“Children’s Ministry is the most important ministry in the church”. I had heard that said but until I became a Kid’s Director, I didn’t believe it. Let’s face it – we ALL believe that our ministry is the MOST important! But after being directly involved in the running of the children’s ministry, I saw the potential for reaching hundreds of children, and along with that, attracting their parents to Jesus as well.
KidMin might not be the MOST important but it’s definitely up there, and for good reason!
Statistics tell us that at least half of believers trusted Christ between the ages of 3 and 12. Why is that? What is it about children that makes them so receptive to the gospel? Many possible reasons exist, but history has shown it to be true. Many parents and church leaders fail to realize that a child's moral development is set by the age of nine. George Barna states, “More often than not, what a person decides about truth, sin, forgiveness and eternal consequences during their pre-teen years is the same perspective they carry with them to their grave ...” If that is true, the ministry to children is critical.
As Kid’s Directors, we all strive to develop our ministries to be the best they can be. We want our programs to be exciting and biblically educational. We diligently search for the greatest curriculum, the most creative and extensive mid-week program and whatever other resources we need. We work to recruit the most qualified volunteers and decorate our rooms to look colorful and inviting. But the most critical aspect is actually reaching our kids for Christ. These are the crucial years when children are most receptive to the gospel. If we fail at our gospel presentation, we fail!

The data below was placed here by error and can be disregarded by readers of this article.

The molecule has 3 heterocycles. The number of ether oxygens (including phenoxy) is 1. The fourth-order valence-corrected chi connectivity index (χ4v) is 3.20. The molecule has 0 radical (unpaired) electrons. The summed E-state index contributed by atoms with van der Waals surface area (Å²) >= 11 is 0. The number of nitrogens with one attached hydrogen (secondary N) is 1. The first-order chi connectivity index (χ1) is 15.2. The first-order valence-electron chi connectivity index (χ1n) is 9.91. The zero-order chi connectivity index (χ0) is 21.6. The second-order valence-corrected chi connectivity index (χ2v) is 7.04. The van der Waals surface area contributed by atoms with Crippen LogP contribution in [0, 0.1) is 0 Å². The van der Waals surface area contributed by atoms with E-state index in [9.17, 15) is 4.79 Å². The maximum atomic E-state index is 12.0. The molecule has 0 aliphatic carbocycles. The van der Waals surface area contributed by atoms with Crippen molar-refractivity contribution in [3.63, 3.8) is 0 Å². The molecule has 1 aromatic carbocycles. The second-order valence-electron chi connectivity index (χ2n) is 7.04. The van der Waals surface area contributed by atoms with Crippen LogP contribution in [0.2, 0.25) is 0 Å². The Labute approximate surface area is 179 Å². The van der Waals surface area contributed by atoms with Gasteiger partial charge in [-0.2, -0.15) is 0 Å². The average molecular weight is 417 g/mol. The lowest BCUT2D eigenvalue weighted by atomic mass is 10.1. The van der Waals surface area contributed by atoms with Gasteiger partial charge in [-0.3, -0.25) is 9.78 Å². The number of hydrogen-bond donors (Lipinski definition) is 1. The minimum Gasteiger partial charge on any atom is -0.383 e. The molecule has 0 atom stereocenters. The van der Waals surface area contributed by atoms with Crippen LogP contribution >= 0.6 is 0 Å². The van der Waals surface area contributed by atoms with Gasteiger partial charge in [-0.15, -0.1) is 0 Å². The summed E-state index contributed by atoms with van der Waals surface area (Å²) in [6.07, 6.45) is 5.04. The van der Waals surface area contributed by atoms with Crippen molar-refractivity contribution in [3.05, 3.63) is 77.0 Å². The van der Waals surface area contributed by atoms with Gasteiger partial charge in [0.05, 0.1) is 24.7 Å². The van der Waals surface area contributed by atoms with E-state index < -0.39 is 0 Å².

How much time do we spend developing our evangelistic materials? One of the biggest frustrations I faced during my tenure as a Children’s Ministry Director was a lack of outreach resources which presented the gospel in an unambiguous, consistent, theologically sound manner. Significant editing was required for even the most basic materials. Otherwise high quality curriculum lacked in this area and very few gospel tracts or brochures were available for purchase. All the bells and whistles of fancy curriculum and amazing activities might attract families and entice the children to listen, but what use is it if our gospel message is vague and unclear.